Depressed

      Coyotesheaven Member

      Location:
      Utah
      Tinnitus Since:
      02/18/2015
      Cause of Tinnitus:
      Acoustic Trauma, Dysautonomia/Vascular
      @Irish

      Hmm, interesting. I wonder why someone would recommend it for eustachian tube problems. Did you have any T spikes as a result or changes in hearing?

      I've been doing this maneuver my whole life, short-term wise (a few seconds) to avoid loud noises. Never had a problem until a few months ago. I'm just wondering whether it could actually be damaging. Ear pain could obviously occur given that the tensor tympani stretches (sorta indirectly) the eardrum, and hyperacusis can be caused by an abnormally functioning TT.

      But the ear pressure thing is strange. There must be another muscle involved (tensor vali palatini?) that would lead to effects in the middle ear/eustachian tube. I'm wondering if I am having the same phenomenon occur. Perhaps elevated middle ear pressure?
       
    7. Irish

      Irish Member

      Tinnitus Since:
      01/2016
      Cause of Tinnitus:
      Loud music from nightclub
    8. Irish

      Irish Member

      Tinnitus Since:
      01/2016
      Cause of Tinnitus:
      Loud music from nightclub
      Not sure if my hearing was affected, perhaps slightly.
      Yes 'elevated middle ear pressure' is a good description of what it felt like.
      The exercise itself did not cause pain at the time, but the daily low level ear pain I already experience, seemed to become more pronounced during the days I was doing the exercise and for perhaps a week or two afterwards too.
       
      • Helpful Helpful x 1
    9. stophiss

      stophiss Member

      Location:
      Florida
      Tinnitus Since:
      April 2016
      Cause of Tinnitus:
      too full a life
      Hi CH,
      Since I was a little kid, I have always been able to wiggle my ears. I can also voluntarily tension my eardrums without wiggling my ears which changes the tone of my tinnitus...pitch/tonal change oddly is more prevalent in my right ear FWIW when my tinnitus is typically louder in the left ear. Tensioning my ear drums changes the pitch of my tinnitus...brings in lower tones..and a rather odd harmonic so weird, I can't describe it...many frequencies intersperced.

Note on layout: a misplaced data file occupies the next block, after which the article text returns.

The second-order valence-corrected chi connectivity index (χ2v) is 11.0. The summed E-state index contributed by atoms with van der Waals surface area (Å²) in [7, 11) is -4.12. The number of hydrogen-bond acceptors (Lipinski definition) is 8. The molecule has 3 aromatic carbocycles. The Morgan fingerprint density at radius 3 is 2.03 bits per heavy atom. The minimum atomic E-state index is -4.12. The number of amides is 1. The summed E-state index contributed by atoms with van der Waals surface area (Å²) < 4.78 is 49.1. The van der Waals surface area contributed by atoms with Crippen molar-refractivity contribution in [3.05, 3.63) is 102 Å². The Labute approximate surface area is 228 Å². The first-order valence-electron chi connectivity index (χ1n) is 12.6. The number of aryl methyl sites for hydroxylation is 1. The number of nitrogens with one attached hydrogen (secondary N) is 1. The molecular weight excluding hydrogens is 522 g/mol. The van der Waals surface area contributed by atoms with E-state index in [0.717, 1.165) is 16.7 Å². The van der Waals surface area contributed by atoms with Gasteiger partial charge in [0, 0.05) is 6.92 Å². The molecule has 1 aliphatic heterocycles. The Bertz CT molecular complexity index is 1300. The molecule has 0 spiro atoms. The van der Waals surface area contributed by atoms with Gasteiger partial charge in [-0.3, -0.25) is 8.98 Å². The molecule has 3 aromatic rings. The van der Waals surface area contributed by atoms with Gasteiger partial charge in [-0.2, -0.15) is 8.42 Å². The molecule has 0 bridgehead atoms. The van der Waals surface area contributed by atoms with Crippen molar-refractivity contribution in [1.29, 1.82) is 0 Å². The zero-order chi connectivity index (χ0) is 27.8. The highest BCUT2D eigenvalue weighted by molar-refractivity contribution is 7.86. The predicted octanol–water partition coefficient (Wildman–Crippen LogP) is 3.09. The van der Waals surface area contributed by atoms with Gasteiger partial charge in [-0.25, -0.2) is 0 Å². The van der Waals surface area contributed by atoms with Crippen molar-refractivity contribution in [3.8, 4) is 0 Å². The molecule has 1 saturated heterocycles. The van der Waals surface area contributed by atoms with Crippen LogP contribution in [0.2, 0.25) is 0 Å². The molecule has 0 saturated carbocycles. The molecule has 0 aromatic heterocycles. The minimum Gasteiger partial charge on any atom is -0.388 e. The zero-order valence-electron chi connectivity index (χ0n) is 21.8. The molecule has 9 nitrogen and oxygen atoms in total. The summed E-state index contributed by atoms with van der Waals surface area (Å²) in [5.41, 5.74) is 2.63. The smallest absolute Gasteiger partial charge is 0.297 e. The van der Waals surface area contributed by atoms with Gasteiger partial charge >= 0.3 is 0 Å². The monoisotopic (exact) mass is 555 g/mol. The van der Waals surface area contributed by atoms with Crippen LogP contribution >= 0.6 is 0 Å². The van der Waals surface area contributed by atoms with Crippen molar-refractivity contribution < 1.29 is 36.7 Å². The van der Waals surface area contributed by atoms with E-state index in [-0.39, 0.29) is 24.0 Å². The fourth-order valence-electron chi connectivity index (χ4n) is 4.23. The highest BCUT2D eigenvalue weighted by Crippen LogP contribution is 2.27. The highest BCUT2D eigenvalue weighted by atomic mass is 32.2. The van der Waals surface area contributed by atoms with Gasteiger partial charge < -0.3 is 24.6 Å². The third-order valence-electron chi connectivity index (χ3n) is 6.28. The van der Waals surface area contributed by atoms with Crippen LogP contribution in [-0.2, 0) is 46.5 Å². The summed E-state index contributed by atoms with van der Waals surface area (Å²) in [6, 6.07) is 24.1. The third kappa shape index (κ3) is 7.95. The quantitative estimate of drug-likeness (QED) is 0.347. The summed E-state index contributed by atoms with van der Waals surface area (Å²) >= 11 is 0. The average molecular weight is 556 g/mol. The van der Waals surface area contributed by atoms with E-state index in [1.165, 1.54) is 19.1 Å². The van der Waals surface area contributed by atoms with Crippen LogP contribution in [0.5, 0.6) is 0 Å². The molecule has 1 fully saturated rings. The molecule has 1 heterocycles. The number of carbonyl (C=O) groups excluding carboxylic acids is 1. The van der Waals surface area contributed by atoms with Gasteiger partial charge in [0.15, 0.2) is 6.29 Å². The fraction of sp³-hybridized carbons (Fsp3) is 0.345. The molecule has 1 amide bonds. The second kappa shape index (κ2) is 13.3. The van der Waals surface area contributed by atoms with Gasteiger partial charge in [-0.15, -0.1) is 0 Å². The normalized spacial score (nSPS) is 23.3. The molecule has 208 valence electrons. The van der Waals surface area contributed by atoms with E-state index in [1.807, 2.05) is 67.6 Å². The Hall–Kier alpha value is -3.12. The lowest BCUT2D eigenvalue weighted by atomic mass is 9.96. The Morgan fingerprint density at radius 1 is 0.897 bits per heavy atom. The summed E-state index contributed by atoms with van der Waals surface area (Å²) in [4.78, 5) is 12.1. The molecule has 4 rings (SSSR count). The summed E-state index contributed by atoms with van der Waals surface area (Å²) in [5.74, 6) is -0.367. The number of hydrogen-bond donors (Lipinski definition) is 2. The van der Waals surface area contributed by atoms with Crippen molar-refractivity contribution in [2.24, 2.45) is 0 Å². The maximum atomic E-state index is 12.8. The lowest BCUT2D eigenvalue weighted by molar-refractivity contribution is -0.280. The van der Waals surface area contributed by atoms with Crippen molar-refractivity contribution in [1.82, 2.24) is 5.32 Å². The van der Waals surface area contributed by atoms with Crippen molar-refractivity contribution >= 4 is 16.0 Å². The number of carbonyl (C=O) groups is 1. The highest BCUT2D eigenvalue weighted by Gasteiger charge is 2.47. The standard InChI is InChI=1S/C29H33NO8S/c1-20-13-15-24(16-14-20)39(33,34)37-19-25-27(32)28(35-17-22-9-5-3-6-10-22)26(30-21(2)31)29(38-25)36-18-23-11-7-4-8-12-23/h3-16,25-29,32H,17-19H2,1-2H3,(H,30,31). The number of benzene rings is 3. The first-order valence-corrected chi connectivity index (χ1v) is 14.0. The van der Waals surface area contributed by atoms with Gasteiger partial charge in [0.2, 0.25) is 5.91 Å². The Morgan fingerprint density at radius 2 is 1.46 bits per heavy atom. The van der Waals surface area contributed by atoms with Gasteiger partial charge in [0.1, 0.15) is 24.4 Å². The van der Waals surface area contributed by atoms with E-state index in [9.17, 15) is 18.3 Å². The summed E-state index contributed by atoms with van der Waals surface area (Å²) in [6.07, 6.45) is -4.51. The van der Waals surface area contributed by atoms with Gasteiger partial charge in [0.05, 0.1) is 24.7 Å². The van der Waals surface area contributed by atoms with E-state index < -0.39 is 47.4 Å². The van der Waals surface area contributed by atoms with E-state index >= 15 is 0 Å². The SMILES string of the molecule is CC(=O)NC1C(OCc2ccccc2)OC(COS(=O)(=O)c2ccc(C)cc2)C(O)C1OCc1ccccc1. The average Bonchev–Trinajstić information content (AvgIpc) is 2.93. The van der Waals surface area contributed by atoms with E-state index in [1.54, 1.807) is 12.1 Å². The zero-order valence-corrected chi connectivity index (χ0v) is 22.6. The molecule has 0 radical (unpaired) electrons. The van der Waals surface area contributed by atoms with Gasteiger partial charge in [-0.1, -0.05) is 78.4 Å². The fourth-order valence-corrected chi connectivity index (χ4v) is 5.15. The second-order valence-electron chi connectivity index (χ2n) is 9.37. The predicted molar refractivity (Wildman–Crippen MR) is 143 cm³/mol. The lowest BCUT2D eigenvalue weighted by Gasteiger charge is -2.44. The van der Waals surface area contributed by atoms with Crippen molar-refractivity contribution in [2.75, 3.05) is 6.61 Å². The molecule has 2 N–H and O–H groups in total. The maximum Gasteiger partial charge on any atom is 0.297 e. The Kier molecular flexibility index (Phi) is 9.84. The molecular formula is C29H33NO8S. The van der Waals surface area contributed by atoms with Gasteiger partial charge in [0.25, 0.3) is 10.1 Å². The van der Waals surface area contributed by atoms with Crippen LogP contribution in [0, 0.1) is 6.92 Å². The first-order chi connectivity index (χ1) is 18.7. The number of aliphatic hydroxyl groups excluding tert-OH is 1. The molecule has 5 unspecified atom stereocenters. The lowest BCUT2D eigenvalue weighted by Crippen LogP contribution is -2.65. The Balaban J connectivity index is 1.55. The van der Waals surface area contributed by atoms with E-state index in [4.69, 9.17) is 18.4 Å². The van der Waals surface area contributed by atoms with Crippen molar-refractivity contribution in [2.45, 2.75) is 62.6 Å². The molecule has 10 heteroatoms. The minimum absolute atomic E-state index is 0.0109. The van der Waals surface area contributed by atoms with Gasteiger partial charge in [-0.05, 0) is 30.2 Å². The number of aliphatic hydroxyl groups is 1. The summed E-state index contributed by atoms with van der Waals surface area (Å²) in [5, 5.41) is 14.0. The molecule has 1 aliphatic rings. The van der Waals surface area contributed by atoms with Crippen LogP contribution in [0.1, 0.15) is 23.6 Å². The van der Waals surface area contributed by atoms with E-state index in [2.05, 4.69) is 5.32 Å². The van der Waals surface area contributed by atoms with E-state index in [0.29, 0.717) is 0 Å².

I don't know much about this subject or if it means I have a particular type of tinnitus. If somebody knows based upon my explanation, please explain if you would. To my knowledge, I don't have Menieres...I do have mild to moderate H which doesn't affect my life other than I don't like loud noises and my T resembles a high pitch hiss that varies in volume day in and day out...more predominant in my left ear but also in my right ear to a lessor degree.
       
      • Like Like x 1
    10. japongus

      japongus Member

      Tinnitus Since:
      1998
      Voluntary tensor tympani movement may be a myth in that I asked lib from chat-h, who got a tenotomy and she can still hear the rumble. She may have been answering to the other question I put to her, which was whether she could still feel eardrum movement. But the rumble we all get from yawning or force blinking, there's a large possibility it's something else.